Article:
Sunday, 17 November 2013

A friend of mine from Dublin emailed this to me: Watching Jonathan Ross show I taped last night Oprah Winfrey & Forrest Whitaker were on. I never knew that white Jews stood alongside Black people in the 60's v KK Klan!
During the 1950s and 1960s, Jews and African Americans were closely allied in the civil rights movement, and, indeed, Jews played a prominent role in the leadership of most, if not all, of the major civil rights organizations. As noted earlier, Stanley Levinson, a Jewish attorney, was Dr. Martin Luther King's chief advisor. Kivie Kaplan, a retired Jewish businessman from Boston, served as president of the National Association for the Advancement of Colored People (NAACP) and was, as well, one of Dr. King's major fund-raisers and financial contributors. Marvin Rich, another Jewish attorney, was the chief fund-raiser and key speech writer for James Farmer, head More than half the white lawyers who made their services available to civil rights demonstrators in the South were Jews. Between half and three-quarters of the contributors to civil rights organizations - including the Student Non-Violent Coordinating Committee (SNCC), CORE, and Dr. King's Southern Christian Leadership Con- ference (SCLC) - were Jews. More than half the white freedom riders were Jews. Almost two-thirds of the whites who went into the South during the Freedom Summer of 1964 were Jews including, of course, Michael Schwerner and Andrew Goodman who, along with their black colleague James Chaney, were murdered by racist thugs in Mississippi.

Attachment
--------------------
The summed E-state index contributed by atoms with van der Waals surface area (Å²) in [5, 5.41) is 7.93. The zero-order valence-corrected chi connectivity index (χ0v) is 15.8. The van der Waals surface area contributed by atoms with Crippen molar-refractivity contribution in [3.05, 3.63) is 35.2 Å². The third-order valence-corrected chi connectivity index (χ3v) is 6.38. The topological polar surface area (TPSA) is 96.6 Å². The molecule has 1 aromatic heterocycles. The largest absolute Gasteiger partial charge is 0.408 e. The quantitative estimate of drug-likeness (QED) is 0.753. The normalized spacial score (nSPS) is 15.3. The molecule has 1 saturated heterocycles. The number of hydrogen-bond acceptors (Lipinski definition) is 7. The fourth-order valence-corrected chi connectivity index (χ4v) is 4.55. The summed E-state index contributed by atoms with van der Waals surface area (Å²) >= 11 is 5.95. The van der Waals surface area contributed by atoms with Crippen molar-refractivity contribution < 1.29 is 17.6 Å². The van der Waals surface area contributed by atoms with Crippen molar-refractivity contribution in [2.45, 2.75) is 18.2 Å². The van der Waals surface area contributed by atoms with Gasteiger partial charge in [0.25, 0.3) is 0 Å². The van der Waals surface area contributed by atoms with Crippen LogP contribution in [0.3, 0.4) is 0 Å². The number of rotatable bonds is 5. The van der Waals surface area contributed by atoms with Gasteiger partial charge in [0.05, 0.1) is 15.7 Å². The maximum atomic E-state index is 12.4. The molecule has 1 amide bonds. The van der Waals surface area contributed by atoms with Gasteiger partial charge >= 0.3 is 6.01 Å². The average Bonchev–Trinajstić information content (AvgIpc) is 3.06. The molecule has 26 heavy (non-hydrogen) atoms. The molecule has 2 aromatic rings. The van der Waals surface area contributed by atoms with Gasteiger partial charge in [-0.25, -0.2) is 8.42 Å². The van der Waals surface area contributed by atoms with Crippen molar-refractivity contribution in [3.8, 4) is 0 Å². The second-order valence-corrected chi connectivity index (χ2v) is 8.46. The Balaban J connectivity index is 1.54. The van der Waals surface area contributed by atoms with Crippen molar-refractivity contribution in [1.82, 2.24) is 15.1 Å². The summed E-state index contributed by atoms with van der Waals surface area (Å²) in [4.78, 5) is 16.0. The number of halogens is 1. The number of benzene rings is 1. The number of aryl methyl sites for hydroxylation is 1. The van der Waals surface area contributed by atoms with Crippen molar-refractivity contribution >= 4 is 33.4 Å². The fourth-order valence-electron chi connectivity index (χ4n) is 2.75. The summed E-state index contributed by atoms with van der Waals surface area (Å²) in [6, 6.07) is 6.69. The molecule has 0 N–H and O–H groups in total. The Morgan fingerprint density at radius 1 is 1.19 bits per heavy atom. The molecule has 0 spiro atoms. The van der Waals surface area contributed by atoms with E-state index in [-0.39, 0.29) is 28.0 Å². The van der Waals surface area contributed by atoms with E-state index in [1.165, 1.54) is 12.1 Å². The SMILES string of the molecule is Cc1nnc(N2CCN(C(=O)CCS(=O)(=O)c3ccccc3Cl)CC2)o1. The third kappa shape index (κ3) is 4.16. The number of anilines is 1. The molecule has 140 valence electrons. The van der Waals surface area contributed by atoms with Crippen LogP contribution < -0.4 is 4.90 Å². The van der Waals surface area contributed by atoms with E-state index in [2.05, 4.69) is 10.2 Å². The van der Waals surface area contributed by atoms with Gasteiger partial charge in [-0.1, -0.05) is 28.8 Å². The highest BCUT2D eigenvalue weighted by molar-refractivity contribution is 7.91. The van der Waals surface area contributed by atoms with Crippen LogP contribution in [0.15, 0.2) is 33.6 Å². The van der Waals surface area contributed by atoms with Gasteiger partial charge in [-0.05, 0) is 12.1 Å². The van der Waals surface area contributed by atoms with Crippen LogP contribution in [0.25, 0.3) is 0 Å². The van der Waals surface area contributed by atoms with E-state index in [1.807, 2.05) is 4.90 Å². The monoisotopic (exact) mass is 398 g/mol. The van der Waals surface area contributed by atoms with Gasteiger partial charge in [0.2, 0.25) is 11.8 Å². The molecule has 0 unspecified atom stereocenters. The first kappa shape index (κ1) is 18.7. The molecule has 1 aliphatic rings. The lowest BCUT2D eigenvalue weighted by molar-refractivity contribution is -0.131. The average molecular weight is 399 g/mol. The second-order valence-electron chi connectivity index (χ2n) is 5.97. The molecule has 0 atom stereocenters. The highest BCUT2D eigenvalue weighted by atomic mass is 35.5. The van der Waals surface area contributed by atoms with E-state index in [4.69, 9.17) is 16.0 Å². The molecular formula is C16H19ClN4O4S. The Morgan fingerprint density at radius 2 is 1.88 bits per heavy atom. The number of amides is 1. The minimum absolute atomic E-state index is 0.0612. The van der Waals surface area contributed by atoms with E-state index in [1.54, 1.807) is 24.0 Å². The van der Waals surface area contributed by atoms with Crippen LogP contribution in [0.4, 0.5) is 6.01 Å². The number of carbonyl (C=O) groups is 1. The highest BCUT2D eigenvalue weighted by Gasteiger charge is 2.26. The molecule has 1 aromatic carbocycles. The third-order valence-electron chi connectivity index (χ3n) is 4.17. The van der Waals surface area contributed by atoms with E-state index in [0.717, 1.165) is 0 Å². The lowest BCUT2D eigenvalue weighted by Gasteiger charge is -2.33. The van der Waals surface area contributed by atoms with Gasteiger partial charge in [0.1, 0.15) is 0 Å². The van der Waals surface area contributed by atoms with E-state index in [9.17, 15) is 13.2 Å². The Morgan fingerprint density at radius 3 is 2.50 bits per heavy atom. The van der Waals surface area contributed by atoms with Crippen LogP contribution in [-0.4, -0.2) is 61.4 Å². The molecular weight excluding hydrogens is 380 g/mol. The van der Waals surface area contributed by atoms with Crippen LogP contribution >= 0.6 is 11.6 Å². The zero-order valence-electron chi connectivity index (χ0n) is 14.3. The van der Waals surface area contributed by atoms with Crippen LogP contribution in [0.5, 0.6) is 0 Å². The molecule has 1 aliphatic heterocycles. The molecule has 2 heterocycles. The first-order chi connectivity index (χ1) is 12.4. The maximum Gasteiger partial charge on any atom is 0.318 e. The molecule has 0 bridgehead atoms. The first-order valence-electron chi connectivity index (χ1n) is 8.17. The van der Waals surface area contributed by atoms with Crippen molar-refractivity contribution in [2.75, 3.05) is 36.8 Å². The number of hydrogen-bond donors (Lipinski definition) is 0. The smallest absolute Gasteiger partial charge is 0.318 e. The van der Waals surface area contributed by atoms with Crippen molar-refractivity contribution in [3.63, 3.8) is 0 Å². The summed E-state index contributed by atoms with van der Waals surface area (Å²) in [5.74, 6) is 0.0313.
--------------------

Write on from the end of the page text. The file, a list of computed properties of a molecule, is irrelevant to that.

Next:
Jewish intellectuals and the journals of opinion that they controlled, including Commentary, spoke out forcefully on issues of civil rights. Jewish organizations such as the American Jewish Committee, the American Jewish Congress, and the Anti-Defamation League provided financial, legal, and organizational support for civil rights groups. In the civil rights struggle, Jewish morality and Jewish interests pointed in the same direction. Morality dictated that Jews support the efforts of African Americans to free themselves from the apartheid system. To a generation of liberal Jews this was a supreme moral imperative. At the same time, however, many Jews and Jewish organizations, in particular, also recognized that they had an interest in supporting the civil rights movement. First, the goal of a society in which discrimination based on race was outlawed served the interests of Jews as much as - perhaps even more than - blacks. In the absence of discriminatory legislation and practices in such areas as education and employment, Jews had every reason to believe that they could compete successfully and rise to the very top of American society. By supporting African Americans in the cause of civil rights, Jews were eliminating the barriers that stood in their own way as well

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